Yesterday, a USA Today story tried to foist the notion on us that bowl attendance was at a historical low by using mathematical trickeration. You’re supposed to believe that bowls are money pits, sucking the life out of college football like a black hole sucks up solar systems.
But from Mobile to New Orleans and beyond, business is booming during what used to be one of the slowest parts of the year for the tourism industry.
The Godaddy.com Bowl will be played Sunday night at Ladd-Peebles Stadium in Mobile, which is hosting Arkansas State and Northern Illinois. Yesterday, the Mobile Press-Register reported that the game was nearly sold out and hotels throughout the city are booked.
Monday night, the New Orleans Superdome has the BCS Championship game between Alabama and LSU, and the tourism business from the Big Easy to Biloxi is booming.
Taryn Sammons, media relations manager with the Mississippi Gulf Coast Convention & Visitors Bureau, said that while the bureau has "no idea" precisely how much south Mississippi will rack up as a result of the game, it's likely substantial.
"The New Orleans folks are saying regionally it's a more than $400 million economic impact," Sammons said. "New Orleans is 100 percent sold out, and people are staying in Baton Rouge and Mississippi.
"It's very positive for us and we're very excited."
Yesterday’s USA Today story produces a reasonable argument that the market for bowl games is approaching saturation. With 35 bowl games being played this year, fans have had ample opportunity to participate in the annual college football postseason tradition. But flat to falling average attendance indicates that the likelihood of adding any more bowls to an already crowded slate is remote. Indeed, the number of Football Bowl Subdivision schools would have to increase substantially in order to produce a pool of bowl eligible teams capable of filling slots in any more bowls.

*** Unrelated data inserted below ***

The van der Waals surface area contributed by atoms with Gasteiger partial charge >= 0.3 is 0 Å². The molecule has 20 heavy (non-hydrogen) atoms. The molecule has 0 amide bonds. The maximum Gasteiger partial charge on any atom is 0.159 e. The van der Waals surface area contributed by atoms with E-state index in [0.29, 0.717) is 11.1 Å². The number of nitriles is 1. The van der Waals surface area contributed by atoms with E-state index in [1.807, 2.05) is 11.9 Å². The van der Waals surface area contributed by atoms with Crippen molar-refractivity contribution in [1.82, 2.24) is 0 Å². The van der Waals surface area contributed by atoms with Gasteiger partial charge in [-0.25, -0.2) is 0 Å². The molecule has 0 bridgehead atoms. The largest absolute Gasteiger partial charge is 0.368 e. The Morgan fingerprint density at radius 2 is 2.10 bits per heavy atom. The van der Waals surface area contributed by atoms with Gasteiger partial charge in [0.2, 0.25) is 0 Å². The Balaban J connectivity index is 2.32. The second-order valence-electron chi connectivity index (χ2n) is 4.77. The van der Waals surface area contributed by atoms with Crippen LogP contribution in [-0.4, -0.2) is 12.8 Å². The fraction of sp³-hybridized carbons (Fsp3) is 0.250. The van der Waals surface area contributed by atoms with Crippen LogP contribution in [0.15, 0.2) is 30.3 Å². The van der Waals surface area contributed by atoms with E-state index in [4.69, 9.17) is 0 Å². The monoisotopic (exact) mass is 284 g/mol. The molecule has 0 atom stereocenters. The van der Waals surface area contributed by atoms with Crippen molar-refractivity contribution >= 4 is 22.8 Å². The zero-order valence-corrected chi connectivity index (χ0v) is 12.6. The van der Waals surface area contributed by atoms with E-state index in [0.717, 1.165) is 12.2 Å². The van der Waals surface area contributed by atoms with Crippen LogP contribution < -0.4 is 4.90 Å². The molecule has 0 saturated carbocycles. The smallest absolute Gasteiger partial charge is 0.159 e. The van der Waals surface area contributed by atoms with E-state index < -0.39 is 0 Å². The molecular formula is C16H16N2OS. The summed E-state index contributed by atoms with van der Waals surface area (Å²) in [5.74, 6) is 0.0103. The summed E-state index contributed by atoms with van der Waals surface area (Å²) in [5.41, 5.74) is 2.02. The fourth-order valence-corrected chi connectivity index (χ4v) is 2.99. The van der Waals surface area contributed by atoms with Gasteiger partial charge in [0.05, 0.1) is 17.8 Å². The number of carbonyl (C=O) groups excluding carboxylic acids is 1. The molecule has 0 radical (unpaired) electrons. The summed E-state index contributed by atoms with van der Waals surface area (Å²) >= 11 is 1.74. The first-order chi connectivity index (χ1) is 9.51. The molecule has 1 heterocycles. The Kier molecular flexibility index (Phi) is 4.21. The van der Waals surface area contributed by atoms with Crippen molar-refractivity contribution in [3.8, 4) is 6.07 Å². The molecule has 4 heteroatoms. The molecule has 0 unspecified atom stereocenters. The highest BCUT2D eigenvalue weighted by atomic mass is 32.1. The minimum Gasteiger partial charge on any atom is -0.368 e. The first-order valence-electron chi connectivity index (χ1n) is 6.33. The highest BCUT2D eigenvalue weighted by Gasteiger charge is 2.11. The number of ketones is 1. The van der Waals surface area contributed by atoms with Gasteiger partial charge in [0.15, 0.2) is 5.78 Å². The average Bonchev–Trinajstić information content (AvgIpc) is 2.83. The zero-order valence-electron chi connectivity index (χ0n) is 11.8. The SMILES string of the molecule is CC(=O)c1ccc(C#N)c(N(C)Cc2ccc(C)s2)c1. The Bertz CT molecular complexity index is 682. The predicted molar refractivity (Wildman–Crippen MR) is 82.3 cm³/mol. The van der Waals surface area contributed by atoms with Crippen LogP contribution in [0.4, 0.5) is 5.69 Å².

But for the bowls we have, the economic impact is substantial and should be an important consideration in any process that alters the college football post season. If you’re going to make the argument that there are too many bowl games, then you’re going to have to justify the decision to contract the market by deciding which regional economies you’re going to harm by eliminating their bowl game.
At the same time, you’re going to have to convince college presidents, conference officials, players, coaches and fans that your high and mighty agenda is much more important than their postseason. Good luck with that.
In this economy, taking away an economic impact measured in hundreds of millions of dollars means a lot of people don’t have jobs.
Exit Question: So, playoff zealots, BCS anarchists, Grinches and Tim Brando’s, answer this: Which community are you going to ruin Christmas for next year? Shreveport?